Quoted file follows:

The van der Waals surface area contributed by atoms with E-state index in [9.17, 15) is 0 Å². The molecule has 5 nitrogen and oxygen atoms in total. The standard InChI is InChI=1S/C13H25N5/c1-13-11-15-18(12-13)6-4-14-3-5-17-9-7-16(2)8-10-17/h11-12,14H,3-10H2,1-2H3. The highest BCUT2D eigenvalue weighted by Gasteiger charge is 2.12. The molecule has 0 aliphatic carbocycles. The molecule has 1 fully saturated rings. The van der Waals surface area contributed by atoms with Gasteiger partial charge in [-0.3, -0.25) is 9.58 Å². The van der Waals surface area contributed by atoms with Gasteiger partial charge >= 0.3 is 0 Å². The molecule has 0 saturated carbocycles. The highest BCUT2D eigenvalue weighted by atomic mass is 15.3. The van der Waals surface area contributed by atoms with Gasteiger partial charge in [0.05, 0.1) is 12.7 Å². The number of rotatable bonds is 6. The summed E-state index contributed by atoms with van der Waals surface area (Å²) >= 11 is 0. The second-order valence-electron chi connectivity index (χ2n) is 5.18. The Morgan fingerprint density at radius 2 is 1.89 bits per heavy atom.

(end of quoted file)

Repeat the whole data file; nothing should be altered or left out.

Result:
The van der Waals surface area contributed by atoms with E-state index in [9.17, 15) is 0 Å². The molecule has 5 nitrogen and oxygen atoms in total. The standard InChI is InChI=1S/C13H25N5/c1-13-11-15-18(12-13)6-4-14-3-5-17-9-7-16(2)8-10-17/h11-12,14H,3-10H2,1-2H3. The highest BCUT2D eigenvalue weighted by Gasteiger charge is 2.12. The molecule has 0 aliphatic carbocycles. The molecule has 1 fully saturated rings. The van der Waals surface area contributed by atoms with Gasteiger partial charge in [-0.3, -0.25) is 9.58 Å². The van der Waals surface area contributed by atoms with Gasteiger partial charge >= 0.3 is 0 Å². The molecule has 0 saturated carbocycles. The highest BCUT2D eigenvalue weighted by atomic mass is 15.3. The van der Waals surface area contributed by atoms with Gasteiger partial charge in [0.05, 0.1) is 12.7 Å². The number of rotatable bonds is 6. The summed E-state index contributed by atoms with van der Waals surface area (Å²) >= 11 is 0. The second-order valence-electron chi connectivity index (χ2n) is 5.18. The Morgan fingerprint density at radius 2 is 1.89 bits per heavy atom.